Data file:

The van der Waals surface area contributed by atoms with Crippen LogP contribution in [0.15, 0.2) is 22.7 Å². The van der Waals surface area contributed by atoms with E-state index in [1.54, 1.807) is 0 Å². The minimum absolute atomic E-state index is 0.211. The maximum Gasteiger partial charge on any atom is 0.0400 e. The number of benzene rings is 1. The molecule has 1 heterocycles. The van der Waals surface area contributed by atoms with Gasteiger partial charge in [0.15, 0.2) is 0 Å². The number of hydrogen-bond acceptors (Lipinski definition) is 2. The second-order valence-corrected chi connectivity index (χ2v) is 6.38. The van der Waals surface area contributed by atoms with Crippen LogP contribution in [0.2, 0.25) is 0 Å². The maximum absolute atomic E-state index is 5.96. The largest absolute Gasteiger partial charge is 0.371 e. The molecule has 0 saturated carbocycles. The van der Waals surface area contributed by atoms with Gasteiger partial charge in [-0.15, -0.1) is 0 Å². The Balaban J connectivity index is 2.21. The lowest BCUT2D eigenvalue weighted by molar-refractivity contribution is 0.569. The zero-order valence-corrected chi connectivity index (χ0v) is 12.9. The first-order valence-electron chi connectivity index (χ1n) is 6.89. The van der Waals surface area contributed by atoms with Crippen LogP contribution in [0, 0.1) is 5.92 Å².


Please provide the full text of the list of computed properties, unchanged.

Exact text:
The van der Waals surface area contributed by atoms with Crippen LogP contribution in [0.15, 0.2) is 22.7 Å². The van der Waals surface area contributed by atoms with E-state index in [1.54, 1.807) is 0 Å². The minimum absolute atomic E-state index is 0.211. The maximum Gasteiger partial charge on any atom is 0.0400 e. The number of benzene rings is 1. The molecule has 1 heterocycles. The van der Waals surface area contributed by atoms with Gasteiger partial charge in [0.15, 0.2) is 0 Å². The number of hydrogen-bond acceptors (Lipinski definition) is 2. The second-order valence-corrected chi connectivity index (χ2v) is 6.38. The van der Waals surface area contributed by atoms with Crippen LogP contribution in [0.2, 0.25) is 0 Å². The maximum absolute atomic E-state index is 5.96. The largest absolute Gasteiger partial charge is 0.371 e. The molecule has 0 saturated carbocycles. The van der Waals surface area contributed by atoms with Gasteiger partial charge in [-0.15, -0.1) is 0 Å². The Balaban J connectivity index is 2.21. The lowest BCUT2D eigenvalue weighted by molar-refractivity contribution is 0.569. The zero-order valence-corrected chi connectivity index (χ0v) is 12.9. The first-order valence-electron chi connectivity index (χ1n) is 6.89. The van der Waals surface area contributed by atoms with Crippen LogP contribution in [0, 0.1) is 5.92 Å².